Our task must be to free ourselves by widening our circle of compassion to embrace all living creatures and the whole of nature and its beauty.
Why put one pepper or a bunch of broccoli in a separate bag, just to put that bag in another grocery bag? We can save thousands and thousands of plastic bags by keeping our vegetables loose and not bagging each separately. You’re going to go home and wash them anyway right? If you’re buying 2 lbs of mushrooms though, you might have to bend the rules… unless you remember to bring your used ones back…
We all have to buy stuff from time to time. So, we mind as well shop with the knowledge that everything we do buy is on a slow (or fast) road to the landfill. Basically, we’re actually buying future garbage. This awareness can help us to slow down and consider what we really need… which will save money too. And then it can motivate us to look for the products that consume the fewest and most sustainable resources from manufacturing to shipping to the products that will break down and contribute the least to pollution.
A human being is part of the whole, called by us ‘Universe’; a part limited in time and space. He experiences himself, his thoughts and feelings as something separated from the rest—a kind of optical delusion of his consciousness. This delusion… is a kind of prison for us, restricting us to our personal desires and to affection for a few persons nearest us. Our task must be to free ourselves from this prison.
Organic foods are good for many reasons and here are just a few. They contain less pesticides and nitrates, which have been linked to a range of health problems including diabetes and Alzheimer’s, organic plant products are more nutrient dense, have higher levels of minerals, contain more antioxidants, and organic animal products contain more polyunsaturated fatty acids. Plus, they have much less of a negative effect on the land and water supply.
Learn more, support smallthings.net by purchasing this book from Amazon.com:
Using a filter for your drinking water has many benefits beyond the money you can save from buying bottled water. Here are just a few: 1) No petroleum necessary to ship those heavy bottles of water from the source to your glass 2) Very low carbon footprint 3) Your water hasn’t been sitting in a petroleum based plastic bottle sucking up all of those extra chemicals 4) No extra energy to recycle the bottle 5) Or worse, they get thrown in the landfill (that contributes hundreds of thousands of tons of plastic per year that doesn’t fully decompose) 5) You always have fresh drinking water on hand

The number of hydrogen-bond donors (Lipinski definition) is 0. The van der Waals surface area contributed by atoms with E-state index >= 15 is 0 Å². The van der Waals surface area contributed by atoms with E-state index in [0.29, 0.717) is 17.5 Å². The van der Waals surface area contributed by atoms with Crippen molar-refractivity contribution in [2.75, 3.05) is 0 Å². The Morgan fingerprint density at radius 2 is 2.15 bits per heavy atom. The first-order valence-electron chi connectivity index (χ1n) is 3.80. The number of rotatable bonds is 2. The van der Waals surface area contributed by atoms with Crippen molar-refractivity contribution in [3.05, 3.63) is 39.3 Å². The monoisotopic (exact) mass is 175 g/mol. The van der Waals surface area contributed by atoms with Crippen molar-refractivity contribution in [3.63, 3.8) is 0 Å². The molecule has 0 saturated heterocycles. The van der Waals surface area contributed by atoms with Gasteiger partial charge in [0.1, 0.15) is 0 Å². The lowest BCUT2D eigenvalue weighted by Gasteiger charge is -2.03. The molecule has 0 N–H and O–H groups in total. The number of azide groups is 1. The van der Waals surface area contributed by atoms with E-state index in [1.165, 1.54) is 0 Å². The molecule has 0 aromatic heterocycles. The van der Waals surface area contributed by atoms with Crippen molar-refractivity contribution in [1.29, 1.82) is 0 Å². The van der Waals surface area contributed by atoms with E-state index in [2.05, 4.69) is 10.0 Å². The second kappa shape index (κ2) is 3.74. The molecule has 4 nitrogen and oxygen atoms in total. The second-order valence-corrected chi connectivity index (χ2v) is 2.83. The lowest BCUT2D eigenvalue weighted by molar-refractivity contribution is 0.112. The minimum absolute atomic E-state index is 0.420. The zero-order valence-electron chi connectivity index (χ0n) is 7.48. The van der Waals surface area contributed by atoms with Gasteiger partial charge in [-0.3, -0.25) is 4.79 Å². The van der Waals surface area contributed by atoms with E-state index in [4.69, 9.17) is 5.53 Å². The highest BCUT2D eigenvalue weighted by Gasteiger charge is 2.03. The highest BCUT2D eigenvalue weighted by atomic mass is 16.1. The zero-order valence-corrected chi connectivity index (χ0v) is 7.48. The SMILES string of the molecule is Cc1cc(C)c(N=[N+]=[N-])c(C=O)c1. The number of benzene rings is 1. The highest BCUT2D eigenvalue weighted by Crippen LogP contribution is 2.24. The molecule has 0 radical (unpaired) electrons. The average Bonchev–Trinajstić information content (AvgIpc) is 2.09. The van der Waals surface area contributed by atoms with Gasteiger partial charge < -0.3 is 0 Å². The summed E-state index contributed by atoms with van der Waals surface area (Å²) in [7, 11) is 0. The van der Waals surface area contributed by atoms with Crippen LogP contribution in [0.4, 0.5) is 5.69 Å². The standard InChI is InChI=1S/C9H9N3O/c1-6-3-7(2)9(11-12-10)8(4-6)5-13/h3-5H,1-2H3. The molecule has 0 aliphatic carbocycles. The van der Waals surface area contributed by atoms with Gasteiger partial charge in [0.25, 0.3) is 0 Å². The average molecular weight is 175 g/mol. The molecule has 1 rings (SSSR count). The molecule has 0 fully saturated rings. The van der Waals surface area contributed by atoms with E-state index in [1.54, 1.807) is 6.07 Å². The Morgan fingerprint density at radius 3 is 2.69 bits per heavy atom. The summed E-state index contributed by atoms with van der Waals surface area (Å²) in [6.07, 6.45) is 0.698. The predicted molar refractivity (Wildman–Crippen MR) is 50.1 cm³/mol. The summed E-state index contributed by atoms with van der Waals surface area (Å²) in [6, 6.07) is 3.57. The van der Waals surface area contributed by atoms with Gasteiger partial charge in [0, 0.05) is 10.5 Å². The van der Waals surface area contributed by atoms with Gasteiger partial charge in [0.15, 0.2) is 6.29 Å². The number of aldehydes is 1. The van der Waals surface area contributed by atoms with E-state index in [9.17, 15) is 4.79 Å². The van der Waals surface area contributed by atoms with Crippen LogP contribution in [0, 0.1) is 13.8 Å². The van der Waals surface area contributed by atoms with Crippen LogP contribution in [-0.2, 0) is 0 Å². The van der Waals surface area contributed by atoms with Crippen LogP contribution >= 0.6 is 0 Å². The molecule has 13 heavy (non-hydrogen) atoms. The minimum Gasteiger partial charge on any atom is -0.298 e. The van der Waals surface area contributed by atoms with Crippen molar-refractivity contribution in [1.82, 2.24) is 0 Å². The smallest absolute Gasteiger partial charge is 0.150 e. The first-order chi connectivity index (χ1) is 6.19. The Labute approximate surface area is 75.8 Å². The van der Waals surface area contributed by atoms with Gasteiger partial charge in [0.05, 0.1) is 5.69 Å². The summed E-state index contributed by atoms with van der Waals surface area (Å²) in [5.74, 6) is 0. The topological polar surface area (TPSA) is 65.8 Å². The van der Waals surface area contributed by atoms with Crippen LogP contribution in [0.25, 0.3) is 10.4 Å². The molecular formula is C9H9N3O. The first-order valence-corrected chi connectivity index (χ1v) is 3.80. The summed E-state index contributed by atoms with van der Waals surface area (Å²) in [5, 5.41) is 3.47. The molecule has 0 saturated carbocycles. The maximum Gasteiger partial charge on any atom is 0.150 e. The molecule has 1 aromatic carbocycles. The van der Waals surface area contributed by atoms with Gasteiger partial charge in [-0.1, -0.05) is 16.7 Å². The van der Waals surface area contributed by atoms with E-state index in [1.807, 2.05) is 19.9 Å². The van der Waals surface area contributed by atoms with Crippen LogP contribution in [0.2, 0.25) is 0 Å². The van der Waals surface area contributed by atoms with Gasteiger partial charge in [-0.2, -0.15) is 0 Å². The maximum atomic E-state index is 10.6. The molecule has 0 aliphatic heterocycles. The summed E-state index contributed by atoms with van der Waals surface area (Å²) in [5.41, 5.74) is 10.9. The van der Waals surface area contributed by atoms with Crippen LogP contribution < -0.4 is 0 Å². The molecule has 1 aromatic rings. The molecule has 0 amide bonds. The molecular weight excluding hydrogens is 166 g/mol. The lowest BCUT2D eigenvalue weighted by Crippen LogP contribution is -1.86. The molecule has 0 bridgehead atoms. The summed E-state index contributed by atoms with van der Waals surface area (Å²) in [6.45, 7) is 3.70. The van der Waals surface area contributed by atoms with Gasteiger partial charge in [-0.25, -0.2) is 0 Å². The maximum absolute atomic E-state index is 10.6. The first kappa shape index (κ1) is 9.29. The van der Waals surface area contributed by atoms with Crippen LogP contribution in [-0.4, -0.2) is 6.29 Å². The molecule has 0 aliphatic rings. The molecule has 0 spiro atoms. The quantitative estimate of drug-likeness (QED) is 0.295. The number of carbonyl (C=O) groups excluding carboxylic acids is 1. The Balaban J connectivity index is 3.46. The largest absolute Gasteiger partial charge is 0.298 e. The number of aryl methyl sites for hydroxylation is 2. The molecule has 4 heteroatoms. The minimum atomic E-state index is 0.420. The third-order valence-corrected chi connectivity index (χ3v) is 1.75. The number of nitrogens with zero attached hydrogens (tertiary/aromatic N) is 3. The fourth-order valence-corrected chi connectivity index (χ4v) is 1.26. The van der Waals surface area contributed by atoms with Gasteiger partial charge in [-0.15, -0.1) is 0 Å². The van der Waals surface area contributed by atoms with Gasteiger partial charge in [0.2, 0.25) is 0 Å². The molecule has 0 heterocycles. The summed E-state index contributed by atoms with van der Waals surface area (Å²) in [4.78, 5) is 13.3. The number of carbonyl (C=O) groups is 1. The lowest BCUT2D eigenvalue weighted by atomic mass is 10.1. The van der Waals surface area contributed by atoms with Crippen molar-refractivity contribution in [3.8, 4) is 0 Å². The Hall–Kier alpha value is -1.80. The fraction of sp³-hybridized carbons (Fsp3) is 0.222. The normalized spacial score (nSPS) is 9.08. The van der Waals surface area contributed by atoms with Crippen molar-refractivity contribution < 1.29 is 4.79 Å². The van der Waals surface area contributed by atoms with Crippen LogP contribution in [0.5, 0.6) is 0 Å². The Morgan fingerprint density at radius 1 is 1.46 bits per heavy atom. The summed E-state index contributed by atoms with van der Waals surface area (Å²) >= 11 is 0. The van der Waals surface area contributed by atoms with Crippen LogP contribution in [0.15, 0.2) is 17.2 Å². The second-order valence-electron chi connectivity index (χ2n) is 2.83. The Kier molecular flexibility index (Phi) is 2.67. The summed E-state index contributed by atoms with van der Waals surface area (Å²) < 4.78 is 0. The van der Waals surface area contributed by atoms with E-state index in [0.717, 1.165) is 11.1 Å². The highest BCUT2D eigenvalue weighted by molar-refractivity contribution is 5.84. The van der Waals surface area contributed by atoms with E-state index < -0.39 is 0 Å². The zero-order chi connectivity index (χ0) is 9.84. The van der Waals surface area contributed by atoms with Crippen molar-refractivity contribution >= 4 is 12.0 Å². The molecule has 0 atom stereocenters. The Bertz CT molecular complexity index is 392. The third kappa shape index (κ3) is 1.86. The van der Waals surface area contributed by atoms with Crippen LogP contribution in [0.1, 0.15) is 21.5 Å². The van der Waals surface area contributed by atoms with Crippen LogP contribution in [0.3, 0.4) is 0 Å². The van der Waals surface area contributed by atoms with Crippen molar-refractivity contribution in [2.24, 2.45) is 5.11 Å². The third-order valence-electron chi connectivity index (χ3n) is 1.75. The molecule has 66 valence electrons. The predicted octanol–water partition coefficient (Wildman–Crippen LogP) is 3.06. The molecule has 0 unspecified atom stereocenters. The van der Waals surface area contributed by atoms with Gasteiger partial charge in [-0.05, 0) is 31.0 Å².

Even though we understand who we are, we have to see what we are. Are we separate from the grasses, trees, or birds? No, we are grasses and trees, snowstorms and fine days. So we have to learn what the storm is, what winter is, what spring is. We have to understand everything in our whole life. So accept that life is just a continuation of learning. Day after day, life after life, we just have to learn constantly. That’s enough.
Switch over to rechargeable batteries. Not only will you save money and time, you’ll also save the earth and water from some of the worst toxins on the mass market. Plus, in some states it’s illegal to throw your batteries away. If you have non-rechargeable batteries that are dead, find a local battery recycling center to drop them off at. Libraries, electronic stores, and hazardous waste facilities are usually a good bet.
Put your computer to sleep instead of using the screen saver. Running your monitor takes a significant amount of energy, which adds up even more over time. And if you just can’t bear the time it takes to wake up (then you’re probably using a windows ;), seriously though, have the computer set to just turn off the monitor instead of sleep or screen saver. This leads to less energy consumption and money savings. Imagine how it would add up if it were required by just one semi-large company.
When you’re in a public restroom, take a look at how many paper towels get used. When we aren’t paying attention, we tend to pull out a few extra when we don’t really need to. Most of paper in that big clump stays dry. See if you can get away with just using one (or even none, if you’re feeling it). You can save hundreds and even thousands a year just by making this simple shift. Imagine the numbers if thousands of people did the same. It all adds up…. and that leaves more trees creating fresh air for us.